Scott Baker signs with Mariners

Joe Sargent

The Mariners added depth to their starting rotation, signing Scott Baker to a minor league contract.

Free-agent pitcher Scott Baker agreed to a one-year minor-league deal with the Seattle Mariners Wednesday afternoon, according to a report from Chris Cotillo of

The deal contains a major league invite to spring training for Baker and will pay the right-hander $1 million in guaranteed money if he makes the Mariners' major league roster. Per Cotillo's report, Baker's contract also includes potential bonus and incentive clauses that could be worth an extra $3.25 million, meaning the oft-injured starter can make up to $4.25 million if he stays healthy and pitches effectively for Seattle.

Prior to undergoing Tommy John surgery in April 2012, Baker was a solid, mid-rotation starter for the Minnesota Twins. From 2005 to 2011 in Minnesota, Baker compiled a 4.15 ERA, striking out more than three times as many hitters as he walked over a span of seven major league seasons. In 2011, before injuring his elbow, Baker finished with a 3.14 ERA for the Twins in 134.2 innings pitched.

Arm injuries have derailed Baker's career, however, as the 32-year-old missed all of the 2012 campaign after undergoing Tommy John surgery early in the season. Last winter, the Cubs took a chance on Baker, signing him to a one-year, $5.5 million contract in hopes he could make a full recovery from surgery.

Repeated setbacks during the rehab process held Baker to just three September starts in 2013, though, with the right-hander posting a 3.60 ERA and six strikeouts in 15 September innings.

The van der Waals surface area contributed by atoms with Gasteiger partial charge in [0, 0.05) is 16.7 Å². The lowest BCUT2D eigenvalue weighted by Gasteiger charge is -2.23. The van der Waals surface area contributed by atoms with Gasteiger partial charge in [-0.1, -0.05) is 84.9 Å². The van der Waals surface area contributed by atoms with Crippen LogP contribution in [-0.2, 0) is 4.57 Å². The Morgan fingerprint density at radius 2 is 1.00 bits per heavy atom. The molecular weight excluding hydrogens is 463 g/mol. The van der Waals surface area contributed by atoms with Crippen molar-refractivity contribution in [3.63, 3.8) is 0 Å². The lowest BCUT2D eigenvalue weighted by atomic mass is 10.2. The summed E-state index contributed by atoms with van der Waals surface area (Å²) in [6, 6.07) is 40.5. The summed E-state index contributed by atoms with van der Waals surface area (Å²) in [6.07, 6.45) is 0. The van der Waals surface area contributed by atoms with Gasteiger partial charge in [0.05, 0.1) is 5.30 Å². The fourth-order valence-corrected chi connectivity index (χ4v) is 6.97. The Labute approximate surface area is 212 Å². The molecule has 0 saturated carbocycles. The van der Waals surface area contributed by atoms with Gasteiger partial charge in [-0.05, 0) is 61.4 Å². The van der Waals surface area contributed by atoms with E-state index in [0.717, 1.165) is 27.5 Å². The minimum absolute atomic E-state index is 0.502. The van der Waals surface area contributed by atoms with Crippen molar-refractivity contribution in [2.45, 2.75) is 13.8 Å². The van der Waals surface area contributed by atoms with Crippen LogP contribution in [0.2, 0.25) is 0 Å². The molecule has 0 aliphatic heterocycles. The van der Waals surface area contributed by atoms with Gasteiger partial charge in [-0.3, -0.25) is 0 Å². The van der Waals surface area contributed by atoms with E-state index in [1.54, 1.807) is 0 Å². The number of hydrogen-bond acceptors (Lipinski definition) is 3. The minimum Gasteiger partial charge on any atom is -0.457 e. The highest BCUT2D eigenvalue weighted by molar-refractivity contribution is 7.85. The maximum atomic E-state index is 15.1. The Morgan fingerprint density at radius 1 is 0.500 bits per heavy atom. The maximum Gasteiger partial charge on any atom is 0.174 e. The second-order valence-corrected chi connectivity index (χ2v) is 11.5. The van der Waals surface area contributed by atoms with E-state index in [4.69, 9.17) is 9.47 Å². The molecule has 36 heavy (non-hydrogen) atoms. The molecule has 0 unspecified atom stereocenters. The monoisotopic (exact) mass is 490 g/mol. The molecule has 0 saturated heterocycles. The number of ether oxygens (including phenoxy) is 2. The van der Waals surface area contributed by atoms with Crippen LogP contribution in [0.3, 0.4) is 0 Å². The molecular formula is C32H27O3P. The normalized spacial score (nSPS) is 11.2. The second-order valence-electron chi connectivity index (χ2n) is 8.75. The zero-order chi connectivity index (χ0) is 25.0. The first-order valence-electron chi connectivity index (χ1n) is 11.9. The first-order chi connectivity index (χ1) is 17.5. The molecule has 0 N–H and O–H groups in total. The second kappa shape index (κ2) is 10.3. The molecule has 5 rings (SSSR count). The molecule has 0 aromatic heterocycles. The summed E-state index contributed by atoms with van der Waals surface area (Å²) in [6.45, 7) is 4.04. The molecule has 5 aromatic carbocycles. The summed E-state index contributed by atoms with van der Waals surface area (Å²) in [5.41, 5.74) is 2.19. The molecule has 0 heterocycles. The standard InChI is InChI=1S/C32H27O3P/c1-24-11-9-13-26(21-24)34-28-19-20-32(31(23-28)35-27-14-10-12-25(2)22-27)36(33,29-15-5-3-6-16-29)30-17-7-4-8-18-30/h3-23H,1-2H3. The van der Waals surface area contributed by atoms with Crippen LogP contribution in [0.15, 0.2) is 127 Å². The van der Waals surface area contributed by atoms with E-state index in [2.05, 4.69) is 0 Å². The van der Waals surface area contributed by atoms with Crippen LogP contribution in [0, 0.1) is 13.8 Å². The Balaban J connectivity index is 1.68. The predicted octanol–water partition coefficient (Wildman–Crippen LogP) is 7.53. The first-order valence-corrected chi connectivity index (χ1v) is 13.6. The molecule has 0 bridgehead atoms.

If Baker can finally remain healthy in 2014, he could prove a shrewd, low-cost signing for the Mariners, who already have Felix Hernandez, Hisashi Iwakuma, and Erasmo Ramirez to lead the front of their rotation. Baker will enter spring training with an opportunity to compete with youngsters Taijuan Walker, James Paxton, and Brandon Maurer for Seattle's final two spots in the rotation. Baker could give Seattle the flexibility to send either Walker, Paxton, or Maurer down to Triple-A for a little more seasoning if they so choose.

Either way, a potentially healthy Baker gives the Mariners more options and depth in their starting rotation, something that could prove critical as they try to compete in a loaded AL West. Ultimately, Baker is the type of low-risk, high-reward signing that might aid the Mariners in their quest to contend once again in the American League.

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